U.S. Holocaust survivors join lawsuit against French rail over transport links to Nazi death camps





Ernest Hirsch was a scared 9-year-old in a French children's home the last time he heard from his mother...

Shortly after Hirsch got that letter, his parents were forced onto a train headed for death. When they arrived at Auschwitz, "they were marched directly to the gas chambers and killed," he said.

Hirsch, 75, is one of more than 100 Americans who have joined a groundbreaking legal action here against the French railway Société Nationale des Chemins de Fer (SNCF), which transported thousands of Jews during World War II to transit hubs on their way to their deaths. It's the same state-owned train system that now carries commuters to their jobs. Some 76,000 Jews in France were transported to Nazi death camps; only 2,500 of them survived.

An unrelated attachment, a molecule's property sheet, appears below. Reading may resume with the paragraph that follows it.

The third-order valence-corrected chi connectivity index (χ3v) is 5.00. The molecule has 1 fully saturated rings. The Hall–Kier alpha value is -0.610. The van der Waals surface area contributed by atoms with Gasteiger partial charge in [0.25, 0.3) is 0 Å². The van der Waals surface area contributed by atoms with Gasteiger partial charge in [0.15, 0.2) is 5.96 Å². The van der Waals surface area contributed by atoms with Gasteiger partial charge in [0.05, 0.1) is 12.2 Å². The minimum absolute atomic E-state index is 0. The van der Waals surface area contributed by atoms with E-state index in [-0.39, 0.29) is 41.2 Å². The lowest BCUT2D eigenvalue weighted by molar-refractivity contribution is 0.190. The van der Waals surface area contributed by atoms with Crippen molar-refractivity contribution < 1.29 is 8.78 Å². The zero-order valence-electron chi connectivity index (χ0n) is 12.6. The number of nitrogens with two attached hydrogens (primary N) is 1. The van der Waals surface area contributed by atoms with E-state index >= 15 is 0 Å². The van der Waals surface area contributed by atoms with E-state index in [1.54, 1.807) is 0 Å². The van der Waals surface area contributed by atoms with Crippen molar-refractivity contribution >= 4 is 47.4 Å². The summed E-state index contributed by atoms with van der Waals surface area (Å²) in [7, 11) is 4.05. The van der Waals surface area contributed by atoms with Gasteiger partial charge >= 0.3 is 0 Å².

In a first-of-its-kind ruling last summer, 62 years after the war ended, an administrative tribunal in Toulouse, France, fined the SNCF and the French republic $80,000 for their role in transporting a Jewish family. The railway is appealing. [The Toulouse finding is the first such ruling against the French republic or one of its agencies.]

The case could be one of the last significant legal actions on behalf of Holocaust survivors, many of whom have already died of old age...


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